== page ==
|My first glimpse of Mt Madison's summit|
|The upper part of Valley Way tr.|
Although the trail ahead leading to the hut was even more difficult, I practically ran up it with a forty pound pack. It was in my reach and I wanted it then. At hour 3 and a half I was in alpine zone and would be for the rest of the day. At hour 4, we reached Madison Spring Hut. This hut is on the oldest hut site in the United States and lies in a col between Mounts Madison and John Quincy Adams. It is the second highest in this hut chain sitting at 4800 feet above sea level. This was, at the time, the highest that I have ever trekked in my life. Both Madison and Adams towered over this mountain pass. We stopped at the hut and took a break. The caretaker offered cakes & lemonade and was kind enough to give us suggested routes and more up to date info on our ahead journey. She even watched our packs so we could bag Madison without lugging them up and back. After our break and much needed refuel we started our ascent to the peak of Madison.
|On Mt Madison|
I was now on completely different terrain; summit boulders. The trail was now boulder to boulder that leave no footprints. Cairn navigation is the only was to tell which way the trail goes...with the aide of trekking pole scratches. At 1:37pm on June 10, 2011 after 0.4 miles and another 566 feet in elevation, I bagged my first 5000 footer standing on top of 5366 foot Mount Madison. Jim shortly joined me. We didn't say much at first taking it all in. I was at the top of the world it seemed...I stood on the peak and did a slow 360 degree spin as a tear rolled down my wind burned cheek. A true wow moment.
|On top of Mt Madison, 5366 feet above sea level|
|On Gulfside tr.|
We stayed on the summit for about 20 minutes before trekking down. It didn't take us long but for me the downs are harder. We stopped at the hut to pick up our packs. Mine was leaking. It seems that pressure builds inside a water bottle when ya fill it at the bottom and carry it up 4800 feet. It was squirting out of the vent until I released the pressure. Soon we were off to start our ridgeline journey along Gulfside Trail towards the 4 Adams prominences.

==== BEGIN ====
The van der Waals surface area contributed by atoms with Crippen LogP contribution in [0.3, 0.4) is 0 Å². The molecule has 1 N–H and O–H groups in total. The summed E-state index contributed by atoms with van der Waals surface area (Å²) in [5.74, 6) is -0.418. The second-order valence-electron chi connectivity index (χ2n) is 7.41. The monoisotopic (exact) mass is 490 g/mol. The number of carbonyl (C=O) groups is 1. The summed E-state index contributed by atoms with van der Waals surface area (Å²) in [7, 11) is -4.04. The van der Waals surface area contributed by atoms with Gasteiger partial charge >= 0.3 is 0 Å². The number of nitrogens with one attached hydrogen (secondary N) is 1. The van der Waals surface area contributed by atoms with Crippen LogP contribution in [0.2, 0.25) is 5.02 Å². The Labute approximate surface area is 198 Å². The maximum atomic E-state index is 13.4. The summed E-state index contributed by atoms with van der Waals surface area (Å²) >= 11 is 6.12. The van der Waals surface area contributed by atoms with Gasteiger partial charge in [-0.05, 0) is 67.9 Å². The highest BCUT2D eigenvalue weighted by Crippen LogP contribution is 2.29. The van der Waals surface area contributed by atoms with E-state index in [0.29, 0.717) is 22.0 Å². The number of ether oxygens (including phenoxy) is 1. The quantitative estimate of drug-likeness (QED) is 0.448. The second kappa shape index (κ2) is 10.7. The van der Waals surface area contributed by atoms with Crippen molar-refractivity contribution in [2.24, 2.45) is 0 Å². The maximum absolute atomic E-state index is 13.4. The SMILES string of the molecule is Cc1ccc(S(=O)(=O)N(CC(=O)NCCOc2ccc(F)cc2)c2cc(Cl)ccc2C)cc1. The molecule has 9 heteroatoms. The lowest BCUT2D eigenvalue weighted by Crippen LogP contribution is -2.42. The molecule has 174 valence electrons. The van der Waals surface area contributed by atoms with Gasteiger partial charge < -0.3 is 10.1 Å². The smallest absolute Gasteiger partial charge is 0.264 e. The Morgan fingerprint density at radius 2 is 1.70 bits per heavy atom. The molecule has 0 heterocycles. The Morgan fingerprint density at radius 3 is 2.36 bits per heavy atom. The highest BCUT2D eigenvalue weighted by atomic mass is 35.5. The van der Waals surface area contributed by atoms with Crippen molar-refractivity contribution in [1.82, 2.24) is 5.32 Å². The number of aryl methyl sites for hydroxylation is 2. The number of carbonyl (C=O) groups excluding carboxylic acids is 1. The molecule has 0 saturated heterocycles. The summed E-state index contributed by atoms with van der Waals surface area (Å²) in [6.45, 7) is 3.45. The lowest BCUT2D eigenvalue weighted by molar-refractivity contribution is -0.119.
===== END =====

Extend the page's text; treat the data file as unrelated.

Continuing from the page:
Alongside J Q Adams and Adams the trail is well maintained with flat rocks for quite some distance. I picked up my pace some stopping every few hundred yards to take in the awesome views of my previous bag and King Ravine below. At one point I noticed someone standing on top of Madison. Phil from Section Hiker was on that mountain the same day... maybe it was him.
|Phil on Madison??|
These valleys are deep and steep but so gorgeous. Steadily trudging along we soon arrived at Thunderstorm Junction...a windy col that sits between the Adams. Mts J Q Adams and Adams to the east and Sam Adams and Adams 4 to the west. Because of time and exhaustion we decided to skip bagging Mt Adams. Once southwest of TS Jct and approaching the south side of Sam Adams the views of Washington, Clay and Jefferson was our main view.
|Washington, Clay and Jefferson|
|Jim overlooking The Castles and Castle Ravine|
We continued down 1000 feet until we hit the spur that leads to The Perch; a Randolf Mountain Club shelter that nestles 1400 feet below the peak of Mt Adams 4 directly due west. It was 5:30. Our days journey was at an end. An older lady was cooking her meal when we arrived. Jim and I rested for a moment taking in the early evening sun.
|Jim on his post hike rest|
|Thank you for getting me here.|
After setting up camp on the tent platforms 2 more sets of two backpackers came down the spur. They too chose to let the lady have the shelter to herself. After a dinner and water refill we soon crashed. Our day was over....